A new study to identify soldiers in the U.S. Army who are at greater risk of sexual harassment and sexual assault found combat arms units pose a greater hazard – particularly for female soldiers – than combat support units.
Some of the units posing the greatest risk to female soldiers were field artillery, air defense artillery, ammunition, aviation, and engineering units, according to the study by the Rand Corporation. Units such as nursing, chaplain service, and food safety had the lowest risk.
However, this did not correlate to the risk to male soldiers, the study reports. "The association between combat arms and adjusted risk was not true for men. Indeed, air defense artillery, special forces, and aviation were among the lowest adjusted risk," the study, titled Organizational Characteristics Associated with Risk of Sexual Assault and Sexual Harassment in the U.S. Army reads.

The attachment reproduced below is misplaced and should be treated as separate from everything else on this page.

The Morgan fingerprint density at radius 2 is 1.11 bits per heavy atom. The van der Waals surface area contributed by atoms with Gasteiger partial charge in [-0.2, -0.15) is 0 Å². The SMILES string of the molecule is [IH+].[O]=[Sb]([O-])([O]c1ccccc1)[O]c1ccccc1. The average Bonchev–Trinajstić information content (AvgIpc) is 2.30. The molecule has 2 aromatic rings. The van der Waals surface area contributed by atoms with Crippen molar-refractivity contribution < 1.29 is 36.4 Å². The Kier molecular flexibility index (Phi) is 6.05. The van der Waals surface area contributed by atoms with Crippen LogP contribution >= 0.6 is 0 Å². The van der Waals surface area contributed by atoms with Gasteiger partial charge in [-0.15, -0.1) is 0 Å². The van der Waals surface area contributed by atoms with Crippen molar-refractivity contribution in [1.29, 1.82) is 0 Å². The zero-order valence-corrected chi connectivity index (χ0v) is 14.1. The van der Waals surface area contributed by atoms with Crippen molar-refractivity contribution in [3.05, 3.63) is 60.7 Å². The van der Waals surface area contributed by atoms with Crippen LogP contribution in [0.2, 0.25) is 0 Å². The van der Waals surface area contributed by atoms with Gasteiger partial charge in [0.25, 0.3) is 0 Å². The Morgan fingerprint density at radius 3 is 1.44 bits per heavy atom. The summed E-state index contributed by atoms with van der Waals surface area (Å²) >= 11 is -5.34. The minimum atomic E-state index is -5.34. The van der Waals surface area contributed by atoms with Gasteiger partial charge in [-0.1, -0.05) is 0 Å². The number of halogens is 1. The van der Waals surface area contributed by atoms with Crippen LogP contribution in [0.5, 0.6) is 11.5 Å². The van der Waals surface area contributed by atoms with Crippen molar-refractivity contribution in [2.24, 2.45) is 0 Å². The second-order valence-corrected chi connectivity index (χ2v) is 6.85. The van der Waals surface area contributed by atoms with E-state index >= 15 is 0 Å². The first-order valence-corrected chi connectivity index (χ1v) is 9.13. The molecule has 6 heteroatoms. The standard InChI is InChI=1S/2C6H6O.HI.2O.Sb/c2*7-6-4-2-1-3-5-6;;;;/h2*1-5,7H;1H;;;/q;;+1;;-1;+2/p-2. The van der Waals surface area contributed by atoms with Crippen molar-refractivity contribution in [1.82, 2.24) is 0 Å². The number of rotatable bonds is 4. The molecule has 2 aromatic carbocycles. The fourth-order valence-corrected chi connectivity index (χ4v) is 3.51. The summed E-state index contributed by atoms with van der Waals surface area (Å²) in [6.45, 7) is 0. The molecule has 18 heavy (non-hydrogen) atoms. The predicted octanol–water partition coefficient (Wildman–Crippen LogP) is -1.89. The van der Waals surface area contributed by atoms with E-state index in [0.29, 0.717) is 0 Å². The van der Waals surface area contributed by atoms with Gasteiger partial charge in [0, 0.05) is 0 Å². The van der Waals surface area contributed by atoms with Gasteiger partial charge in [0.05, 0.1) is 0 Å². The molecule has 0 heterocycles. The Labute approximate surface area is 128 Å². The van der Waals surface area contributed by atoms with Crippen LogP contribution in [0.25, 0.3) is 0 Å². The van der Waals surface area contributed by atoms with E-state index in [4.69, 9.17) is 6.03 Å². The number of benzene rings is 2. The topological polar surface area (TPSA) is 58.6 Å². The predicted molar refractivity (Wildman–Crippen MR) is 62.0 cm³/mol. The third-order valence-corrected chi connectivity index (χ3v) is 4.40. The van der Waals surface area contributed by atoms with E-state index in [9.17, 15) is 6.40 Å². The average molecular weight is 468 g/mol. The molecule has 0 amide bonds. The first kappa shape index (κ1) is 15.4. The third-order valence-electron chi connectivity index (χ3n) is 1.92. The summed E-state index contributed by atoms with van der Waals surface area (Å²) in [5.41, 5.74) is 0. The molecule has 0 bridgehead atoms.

While the Rand Corporation uses statistical data based on surveys to draw these conclusions, answering why this was the case was beyond this study's scope. The study does recommend further research into answering this question, stating, "it would be valuable to better understand the association between combat arms and adjusted risk to women."
The authors do make an inference as to why, writing it could be combat arms units are filled predominantly with men, which in turn puts the smaller number of female soldiers at greater risk.
The study is also noted there are exceptions to this finding. For example, in 2nd Infantry Division, women experience sexual assault and sexual harassment at below-average levels than across the Army. This could mean there are other unknown elements or variables at play, such as command culture.
"Understanding what that difference is could help the Army to promulgate the factors producing these benefits to other commands," the study concludes.
Among the key findings of the study are that units experiencing greater rates of sexual harassment are also at risk of higher rates of sexual assault. To combat the issue, Rand recommends specifically targeting at-risk units displaying above average rates of harassment by giving them remedial training.